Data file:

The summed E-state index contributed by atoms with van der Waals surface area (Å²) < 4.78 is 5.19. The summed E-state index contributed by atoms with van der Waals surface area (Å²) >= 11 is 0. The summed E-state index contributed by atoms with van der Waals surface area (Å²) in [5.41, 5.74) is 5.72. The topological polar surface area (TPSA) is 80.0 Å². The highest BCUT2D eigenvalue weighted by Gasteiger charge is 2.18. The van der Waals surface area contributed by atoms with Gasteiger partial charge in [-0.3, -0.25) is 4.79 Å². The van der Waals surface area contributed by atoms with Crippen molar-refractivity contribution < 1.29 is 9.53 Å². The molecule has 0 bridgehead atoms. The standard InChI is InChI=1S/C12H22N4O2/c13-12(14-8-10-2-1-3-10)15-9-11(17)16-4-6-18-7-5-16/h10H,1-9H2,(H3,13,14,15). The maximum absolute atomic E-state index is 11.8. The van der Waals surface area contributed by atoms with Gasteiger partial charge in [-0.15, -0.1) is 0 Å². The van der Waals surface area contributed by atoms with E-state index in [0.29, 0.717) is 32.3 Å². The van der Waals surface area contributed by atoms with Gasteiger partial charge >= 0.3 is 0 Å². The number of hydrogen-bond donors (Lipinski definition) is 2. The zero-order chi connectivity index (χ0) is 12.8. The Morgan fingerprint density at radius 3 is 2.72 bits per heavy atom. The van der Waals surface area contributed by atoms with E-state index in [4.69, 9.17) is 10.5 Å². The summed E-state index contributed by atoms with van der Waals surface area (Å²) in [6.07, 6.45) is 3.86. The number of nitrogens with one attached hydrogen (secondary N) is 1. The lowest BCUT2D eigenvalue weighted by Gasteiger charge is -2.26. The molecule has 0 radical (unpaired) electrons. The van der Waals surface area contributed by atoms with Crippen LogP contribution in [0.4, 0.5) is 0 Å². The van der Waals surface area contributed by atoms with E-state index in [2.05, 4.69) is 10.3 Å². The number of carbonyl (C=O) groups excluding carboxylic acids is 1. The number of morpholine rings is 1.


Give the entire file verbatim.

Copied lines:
The summed E-state index contributed by atoms with van der Waals surface area (Å²) < 4.78 is 5.19. The summed E-state index contributed by atoms with van der Waals surface area (Å²) >= 11 is 0. The summed E-state index contributed by atoms with van der Waals surface area (Å²) in [5.41, 5.74) is 5.72. The topological polar surface area (TPSA) is 80.0 Å². The highest BCUT2D eigenvalue weighted by Gasteiger charge is 2.18. The van der Waals surface area contributed by atoms with Gasteiger partial charge in [-0.3, -0.25) is 4.79 Å². The van der Waals surface area contributed by atoms with Crippen molar-refractivity contribution < 1.29 is 9.53 Å². The molecule has 0 bridgehead atoms. The standard InChI is InChI=1S/C12H22N4O2/c13-12(14-8-10-2-1-3-10)15-9-11(17)16-4-6-18-7-5-16/h10H,1-9H2,(H3,13,14,15). The maximum absolute atomic E-state index is 11.8. The van der Waals surface area contributed by atoms with Gasteiger partial charge in [-0.15, -0.1) is 0 Å². The van der Waals surface area contributed by atoms with E-state index in [0.29, 0.717) is 32.3 Å². The van der Waals surface area contributed by atoms with Gasteiger partial charge >= 0.3 is 0 Å². The number of hydrogen-bond donors (Lipinski definition) is 2. The zero-order chi connectivity index (χ0) is 12.8. The Morgan fingerprint density at radius 3 is 2.72 bits per heavy atom. The van der Waals surface area contributed by atoms with E-state index in [4.69, 9.17) is 10.5 Å². The summed E-state index contributed by atoms with van der Waals surface area (Å²) in [6.07, 6.45) is 3.86. The number of nitrogens with one attached hydrogen (secondary N) is 1. The lowest BCUT2D eigenvalue weighted by Gasteiger charge is -2.26. The molecule has 0 radical (unpaired) electrons. The van der Waals surface area contributed by atoms with Crippen LogP contribution in [0.4, 0.5) is 0 Å². The van der Waals surface area contributed by atoms with E-state index in [2.05, 4.69) is 10.3 Å². The number of carbonyl (C=O) groups excluding carboxylic acids is 1. The number of morpholine rings is 1.